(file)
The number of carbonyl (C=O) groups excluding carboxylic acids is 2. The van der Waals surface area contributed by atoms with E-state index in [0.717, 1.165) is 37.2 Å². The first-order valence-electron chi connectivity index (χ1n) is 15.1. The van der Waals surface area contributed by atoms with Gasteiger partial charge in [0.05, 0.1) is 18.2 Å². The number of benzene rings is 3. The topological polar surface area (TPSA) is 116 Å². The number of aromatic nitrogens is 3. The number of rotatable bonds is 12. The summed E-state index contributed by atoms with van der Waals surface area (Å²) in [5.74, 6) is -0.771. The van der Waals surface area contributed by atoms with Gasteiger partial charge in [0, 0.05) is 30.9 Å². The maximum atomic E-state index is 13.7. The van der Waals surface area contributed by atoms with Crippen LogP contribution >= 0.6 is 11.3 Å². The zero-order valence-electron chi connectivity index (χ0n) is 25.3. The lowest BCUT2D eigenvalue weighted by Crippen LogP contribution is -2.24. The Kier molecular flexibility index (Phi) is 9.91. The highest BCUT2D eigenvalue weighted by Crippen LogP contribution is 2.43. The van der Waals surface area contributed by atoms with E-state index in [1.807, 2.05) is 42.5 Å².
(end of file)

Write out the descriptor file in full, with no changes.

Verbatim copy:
The number of carbonyl (C=O) groups excluding carboxylic acids is 2. The van der Waals surface area contributed by atoms with E-state index in [0.717, 1.165) is 37.2 Å². The first-order valence-electron chi connectivity index (χ1n) is 15.1. The van der Waals surface area contributed by atoms with Gasteiger partial charge in [0.05, 0.1) is 18.2 Å². The number of benzene rings is 3. The topological polar surface area (TPSA) is 116 Å². The number of aromatic nitrogens is 3. The number of rotatable bonds is 12. The summed E-state index contributed by atoms with van der Waals surface area (Å²) in [5.74, 6) is -0.771. The van der Waals surface area contributed by atoms with Gasteiger partial charge in [0, 0.05) is 30.9 Å². The maximum atomic E-state index is 13.7. The van der Waals surface area contributed by atoms with Crippen LogP contribution >= 0.6 is 11.3 Å². The zero-order valence-electron chi connectivity index (χ0n) is 25.3. The lowest BCUT2D eigenvalue weighted by Crippen LogP contribution is -2.24. The Kier molecular flexibility index (Phi) is 9.91. The highest BCUT2D eigenvalue weighted by Crippen LogP contribution is 2.43. The van der Waals surface area contributed by atoms with E-state index in [1.807, 2.05) is 42.5 Å².